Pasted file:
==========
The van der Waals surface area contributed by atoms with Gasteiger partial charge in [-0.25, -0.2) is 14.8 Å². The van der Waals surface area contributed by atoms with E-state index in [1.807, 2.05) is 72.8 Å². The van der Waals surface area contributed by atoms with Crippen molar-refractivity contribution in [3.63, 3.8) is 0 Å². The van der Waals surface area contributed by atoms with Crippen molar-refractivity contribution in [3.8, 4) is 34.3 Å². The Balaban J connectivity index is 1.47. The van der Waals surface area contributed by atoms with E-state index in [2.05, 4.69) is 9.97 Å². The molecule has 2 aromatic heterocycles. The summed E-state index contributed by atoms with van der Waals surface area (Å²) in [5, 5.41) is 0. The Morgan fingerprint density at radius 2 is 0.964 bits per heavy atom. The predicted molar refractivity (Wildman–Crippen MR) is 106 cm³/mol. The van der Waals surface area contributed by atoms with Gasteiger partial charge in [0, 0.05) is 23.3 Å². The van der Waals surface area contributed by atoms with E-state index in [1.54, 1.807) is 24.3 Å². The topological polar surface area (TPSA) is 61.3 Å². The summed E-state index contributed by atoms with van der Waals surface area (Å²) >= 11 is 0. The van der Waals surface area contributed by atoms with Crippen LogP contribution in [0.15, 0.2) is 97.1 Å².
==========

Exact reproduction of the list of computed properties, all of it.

The van der Waals surface area contributed by atoms with Gasteiger partial charge in [-0.25, -0.2) is 14.8 Å². The van der Waals surface area contributed by atoms with E-state index in [1.807, 2.05) is 72.8 Å². The van der Waals surface area contributed by atoms with Crippen molar-refractivity contribution in [3.63, 3.8) is 0 Å². The van der Waals surface area contributed by atoms with Crippen molar-refractivity contribution in [3.8, 4) is 34.3 Å². The Balaban J connectivity index is 1.47. The van der Waals surface area contributed by atoms with E-state index in [2.05, 4.69) is 9.97 Å². The molecule has 2 aromatic heterocycles. The summed E-state index contributed by atoms with van der Waals surface area (Å²) in [5, 5.41) is 0. The Morgan fingerprint density at radius 2 is 0.964 bits per heavy atom. The predicted molar refractivity (Wildman–Crippen MR) is 106 cm³/mol. The van der Waals surface area contributed by atoms with Gasteiger partial charge in [0, 0.05) is 23.3 Å². The van der Waals surface area contributed by atoms with E-state index in [1.54, 1.807) is 24.3 Å². The topological polar surface area (TPSA) is 61.3 Å². The summed E-state index contributed by atoms with van der Waals surface area (Å²) >= 11 is 0. The van der Waals surface area contributed by atoms with Crippen LogP contribution in [0.15, 0.2) is 97.1 Å².